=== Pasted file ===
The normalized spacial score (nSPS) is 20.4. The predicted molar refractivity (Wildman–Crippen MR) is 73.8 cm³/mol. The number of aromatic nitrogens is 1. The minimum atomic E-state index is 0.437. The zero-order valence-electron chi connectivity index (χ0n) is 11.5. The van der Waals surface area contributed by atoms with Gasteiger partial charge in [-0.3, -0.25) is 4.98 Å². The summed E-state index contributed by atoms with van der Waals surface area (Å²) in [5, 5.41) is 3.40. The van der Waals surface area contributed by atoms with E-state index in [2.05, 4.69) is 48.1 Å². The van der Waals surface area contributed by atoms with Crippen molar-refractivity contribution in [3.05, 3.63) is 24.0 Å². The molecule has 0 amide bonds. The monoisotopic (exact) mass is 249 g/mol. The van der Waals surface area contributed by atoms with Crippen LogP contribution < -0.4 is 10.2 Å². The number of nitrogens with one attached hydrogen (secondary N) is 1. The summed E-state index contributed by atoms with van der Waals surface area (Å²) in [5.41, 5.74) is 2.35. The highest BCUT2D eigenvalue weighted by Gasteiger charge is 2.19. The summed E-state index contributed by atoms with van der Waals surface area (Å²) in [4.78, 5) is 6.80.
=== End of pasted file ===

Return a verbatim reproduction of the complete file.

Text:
The normalized spacial score (nSPS) is 20.4. The predicted molar refractivity (Wildman–Crippen MR) is 73.8 cm³/mol. The number of aromatic nitrogens is 1. The minimum atomic E-state index is 0.437. The zero-order valence-electron chi connectivity index (χ0n) is 11.5. The van der Waals surface area contributed by atoms with Gasteiger partial charge in [-0.3, -0.25) is 4.98 Å². The summed E-state index contributed by atoms with van der Waals surface area (Å²) in [5, 5.41) is 3.40. The van der Waals surface area contributed by atoms with E-state index in [2.05, 4.69) is 48.1 Å². The van der Waals surface area contributed by atoms with Crippen molar-refractivity contribution in [3.05, 3.63) is 24.0 Å². The molecule has 0 amide bonds. The monoisotopic (exact) mass is 249 g/mol. The van der Waals surface area contributed by atoms with Crippen LogP contribution < -0.4 is 10.2 Å². The number of nitrogens with one attached hydrogen (secondary N) is 1. The summed E-state index contributed by atoms with van der Waals surface area (Å²) in [5.41, 5.74) is 2.35. The highest BCUT2D eigenvalue weighted by Gasteiger charge is 2.19. The summed E-state index contributed by atoms with van der Waals surface area (Å²) in [4.78, 5) is 6.80.